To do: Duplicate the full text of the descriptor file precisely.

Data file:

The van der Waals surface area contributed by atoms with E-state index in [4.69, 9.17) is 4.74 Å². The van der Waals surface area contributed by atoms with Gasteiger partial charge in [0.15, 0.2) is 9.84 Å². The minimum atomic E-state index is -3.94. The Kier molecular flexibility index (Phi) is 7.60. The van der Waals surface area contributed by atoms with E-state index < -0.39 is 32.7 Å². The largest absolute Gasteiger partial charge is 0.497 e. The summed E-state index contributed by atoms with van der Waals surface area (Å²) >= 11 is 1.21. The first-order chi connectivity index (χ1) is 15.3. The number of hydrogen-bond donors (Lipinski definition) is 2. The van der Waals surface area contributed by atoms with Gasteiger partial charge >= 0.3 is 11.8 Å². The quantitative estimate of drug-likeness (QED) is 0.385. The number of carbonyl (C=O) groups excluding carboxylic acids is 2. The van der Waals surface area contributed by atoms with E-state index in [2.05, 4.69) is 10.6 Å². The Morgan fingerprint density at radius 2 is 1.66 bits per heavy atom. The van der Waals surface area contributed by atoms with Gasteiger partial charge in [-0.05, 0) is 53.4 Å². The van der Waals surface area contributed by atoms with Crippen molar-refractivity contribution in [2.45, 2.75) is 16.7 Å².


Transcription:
The van der Waals surface area contributed by atoms with E-state index in [4.69, 9.17) is 4.74 Å². The van der Waals surface area contributed by atoms with Gasteiger partial charge in [0.15, 0.2) is 9.84 Å². The minimum atomic E-state index is -3.94. The Kier molecular flexibility index (Phi) is 7.60. The van der Waals surface area contributed by atoms with E-state index < -0.39 is 32.7 Å². The largest absolute Gasteiger partial charge is 0.497 e. The summed E-state index contributed by atoms with van der Waals surface area (Å²) >= 11 is 1.21. The first-order chi connectivity index (χ1) is 15.3. The number of hydrogen-bond donors (Lipinski definition) is 2. The van der Waals surface area contributed by atoms with Gasteiger partial charge >= 0.3 is 11.8 Å². The quantitative estimate of drug-likeness (QED) is 0.385. The number of carbonyl (C=O) groups excluding carboxylic acids is 2. The van der Waals surface area contributed by atoms with E-state index in [2.05, 4.69) is 10.6 Å². The Morgan fingerprint density at radius 2 is 1.66 bits per heavy atom. The van der Waals surface area contributed by atoms with Gasteiger partial charge in [-0.05, 0) is 53.4 Å². The van der Waals surface area contributed by atoms with Crippen molar-refractivity contribution in [2.45, 2.75) is 16.7 Å².